Today was supposed to be launch day, but instead, journalists walked out of the afternoon press briefing wondering if there would be any launch at all. Weather seems to be conspiring against the lift off.
First, Bill Gerstenmaier, NASA’s associate administrator for space operations, announced that Friday’s lightning strike required further evaluation of the shuttle’s solid rocket boosters. Mission engineers are fearful that the booster’s pyrotechnic bolts and other systems may have been damaged by the strike. The launch has been pushed back until Tuesday afternoon at the earliest.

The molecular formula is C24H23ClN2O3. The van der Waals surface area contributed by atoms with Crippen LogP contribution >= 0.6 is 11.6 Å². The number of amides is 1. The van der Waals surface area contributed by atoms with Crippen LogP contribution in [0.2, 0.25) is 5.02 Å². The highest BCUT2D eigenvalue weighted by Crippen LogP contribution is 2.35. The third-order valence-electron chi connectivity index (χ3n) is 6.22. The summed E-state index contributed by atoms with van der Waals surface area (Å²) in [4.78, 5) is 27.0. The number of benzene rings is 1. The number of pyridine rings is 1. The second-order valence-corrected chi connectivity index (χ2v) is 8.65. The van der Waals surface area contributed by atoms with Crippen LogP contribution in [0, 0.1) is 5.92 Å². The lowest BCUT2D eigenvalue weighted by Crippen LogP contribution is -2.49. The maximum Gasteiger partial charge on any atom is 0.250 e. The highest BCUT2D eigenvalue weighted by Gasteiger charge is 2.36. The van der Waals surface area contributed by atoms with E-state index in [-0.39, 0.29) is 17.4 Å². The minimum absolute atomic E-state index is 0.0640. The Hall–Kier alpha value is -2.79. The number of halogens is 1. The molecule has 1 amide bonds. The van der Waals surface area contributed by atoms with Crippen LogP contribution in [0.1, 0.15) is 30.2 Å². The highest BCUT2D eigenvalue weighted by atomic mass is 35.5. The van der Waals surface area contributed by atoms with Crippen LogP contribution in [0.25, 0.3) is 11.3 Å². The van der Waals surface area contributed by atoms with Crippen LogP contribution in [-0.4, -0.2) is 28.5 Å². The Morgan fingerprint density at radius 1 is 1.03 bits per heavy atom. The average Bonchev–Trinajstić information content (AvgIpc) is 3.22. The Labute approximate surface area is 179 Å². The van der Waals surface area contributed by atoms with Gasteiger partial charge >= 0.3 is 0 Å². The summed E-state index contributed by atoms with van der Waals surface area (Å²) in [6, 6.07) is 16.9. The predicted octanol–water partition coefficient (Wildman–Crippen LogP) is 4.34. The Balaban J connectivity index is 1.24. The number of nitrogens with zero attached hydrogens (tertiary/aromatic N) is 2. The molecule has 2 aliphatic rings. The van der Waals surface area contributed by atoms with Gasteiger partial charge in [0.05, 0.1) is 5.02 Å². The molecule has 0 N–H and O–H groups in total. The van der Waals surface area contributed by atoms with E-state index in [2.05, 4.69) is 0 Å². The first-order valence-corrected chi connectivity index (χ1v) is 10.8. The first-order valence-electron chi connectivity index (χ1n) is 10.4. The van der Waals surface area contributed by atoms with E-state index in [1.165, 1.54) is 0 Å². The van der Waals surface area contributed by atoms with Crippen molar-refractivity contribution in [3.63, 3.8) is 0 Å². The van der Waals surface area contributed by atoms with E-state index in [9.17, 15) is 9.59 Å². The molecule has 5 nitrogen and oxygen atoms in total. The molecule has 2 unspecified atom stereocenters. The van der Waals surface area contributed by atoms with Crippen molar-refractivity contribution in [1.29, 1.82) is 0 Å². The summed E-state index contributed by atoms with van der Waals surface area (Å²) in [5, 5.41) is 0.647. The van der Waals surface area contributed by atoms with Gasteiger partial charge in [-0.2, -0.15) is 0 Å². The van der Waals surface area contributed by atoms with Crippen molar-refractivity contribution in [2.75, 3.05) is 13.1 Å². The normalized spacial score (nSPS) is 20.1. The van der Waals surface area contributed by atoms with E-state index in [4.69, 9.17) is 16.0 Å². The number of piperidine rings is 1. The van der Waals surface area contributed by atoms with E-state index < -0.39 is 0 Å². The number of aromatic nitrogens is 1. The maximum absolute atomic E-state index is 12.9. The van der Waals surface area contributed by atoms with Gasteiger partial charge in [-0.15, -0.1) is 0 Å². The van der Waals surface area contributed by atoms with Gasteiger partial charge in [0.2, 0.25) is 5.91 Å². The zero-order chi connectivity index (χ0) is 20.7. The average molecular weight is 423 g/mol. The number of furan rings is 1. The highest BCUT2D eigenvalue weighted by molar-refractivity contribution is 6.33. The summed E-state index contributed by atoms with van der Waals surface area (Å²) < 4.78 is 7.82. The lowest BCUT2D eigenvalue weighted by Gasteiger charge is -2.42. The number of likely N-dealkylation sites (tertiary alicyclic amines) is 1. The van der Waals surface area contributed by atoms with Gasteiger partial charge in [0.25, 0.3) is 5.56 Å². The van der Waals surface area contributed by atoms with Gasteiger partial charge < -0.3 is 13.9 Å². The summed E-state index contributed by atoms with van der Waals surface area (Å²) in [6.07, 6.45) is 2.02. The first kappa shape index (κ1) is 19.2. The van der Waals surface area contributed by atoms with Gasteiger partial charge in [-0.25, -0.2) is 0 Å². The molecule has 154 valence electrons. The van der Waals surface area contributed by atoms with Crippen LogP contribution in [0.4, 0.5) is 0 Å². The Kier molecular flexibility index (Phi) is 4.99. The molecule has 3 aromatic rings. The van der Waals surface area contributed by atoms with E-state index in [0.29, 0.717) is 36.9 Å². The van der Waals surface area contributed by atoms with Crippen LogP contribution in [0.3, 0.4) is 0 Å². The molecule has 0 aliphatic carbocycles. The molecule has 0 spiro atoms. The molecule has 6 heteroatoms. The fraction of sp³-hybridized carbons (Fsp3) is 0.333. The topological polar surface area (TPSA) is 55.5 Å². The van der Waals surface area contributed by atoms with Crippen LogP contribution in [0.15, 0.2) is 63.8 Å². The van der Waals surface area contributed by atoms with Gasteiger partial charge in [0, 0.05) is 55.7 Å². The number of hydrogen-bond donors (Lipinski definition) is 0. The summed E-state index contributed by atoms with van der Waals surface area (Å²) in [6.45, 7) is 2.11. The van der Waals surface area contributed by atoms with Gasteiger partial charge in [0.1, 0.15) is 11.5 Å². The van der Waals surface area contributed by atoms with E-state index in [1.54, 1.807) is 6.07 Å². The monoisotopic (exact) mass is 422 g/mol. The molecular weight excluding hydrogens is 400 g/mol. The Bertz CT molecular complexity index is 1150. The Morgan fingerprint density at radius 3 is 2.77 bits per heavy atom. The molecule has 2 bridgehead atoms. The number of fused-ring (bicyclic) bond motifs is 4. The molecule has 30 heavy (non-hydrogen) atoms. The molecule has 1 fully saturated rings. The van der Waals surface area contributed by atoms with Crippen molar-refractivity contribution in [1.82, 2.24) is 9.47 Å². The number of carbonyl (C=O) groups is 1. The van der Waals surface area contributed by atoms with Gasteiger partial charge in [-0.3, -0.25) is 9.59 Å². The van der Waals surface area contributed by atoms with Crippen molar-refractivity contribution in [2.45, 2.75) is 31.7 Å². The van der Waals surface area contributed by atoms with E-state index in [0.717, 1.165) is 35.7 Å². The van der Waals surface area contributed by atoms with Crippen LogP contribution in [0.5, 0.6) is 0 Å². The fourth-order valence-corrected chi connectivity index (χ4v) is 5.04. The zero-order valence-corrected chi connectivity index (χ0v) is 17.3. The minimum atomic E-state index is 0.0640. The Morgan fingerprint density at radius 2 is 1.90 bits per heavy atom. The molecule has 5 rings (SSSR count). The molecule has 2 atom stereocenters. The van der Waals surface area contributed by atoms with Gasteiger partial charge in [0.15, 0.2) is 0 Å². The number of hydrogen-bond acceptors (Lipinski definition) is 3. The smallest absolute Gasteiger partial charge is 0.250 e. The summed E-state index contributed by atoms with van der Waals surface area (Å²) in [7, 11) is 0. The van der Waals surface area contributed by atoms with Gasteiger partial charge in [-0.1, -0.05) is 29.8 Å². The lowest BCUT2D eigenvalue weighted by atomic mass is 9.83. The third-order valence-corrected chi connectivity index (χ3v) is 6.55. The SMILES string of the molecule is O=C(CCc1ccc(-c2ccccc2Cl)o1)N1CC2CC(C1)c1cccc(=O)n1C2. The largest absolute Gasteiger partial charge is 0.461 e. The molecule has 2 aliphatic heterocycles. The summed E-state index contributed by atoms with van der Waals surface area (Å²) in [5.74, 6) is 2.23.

Second, hurricane Ernesto, the year’s first, has taken an unexpected turn. NASA officials are now concerned that the hurricane could strike Cape Canaveral. “We’d like to have the vehicle back in the vertical assembly building before high winds hit the Cape,” says Gerstenmaier. “That forces us to start taking some action fairly soon.”
The team is in a quandary, Gerstenmaier continued. On the one hand, they want to get the shuttle ready to fly. On the other, they need to prepare to move it into the relative safety of the vehicle assembly building. At some point, they will have to choose which they will do. “That point in time hasn’t occurred yet,” he said. “But it’s coming this evening.”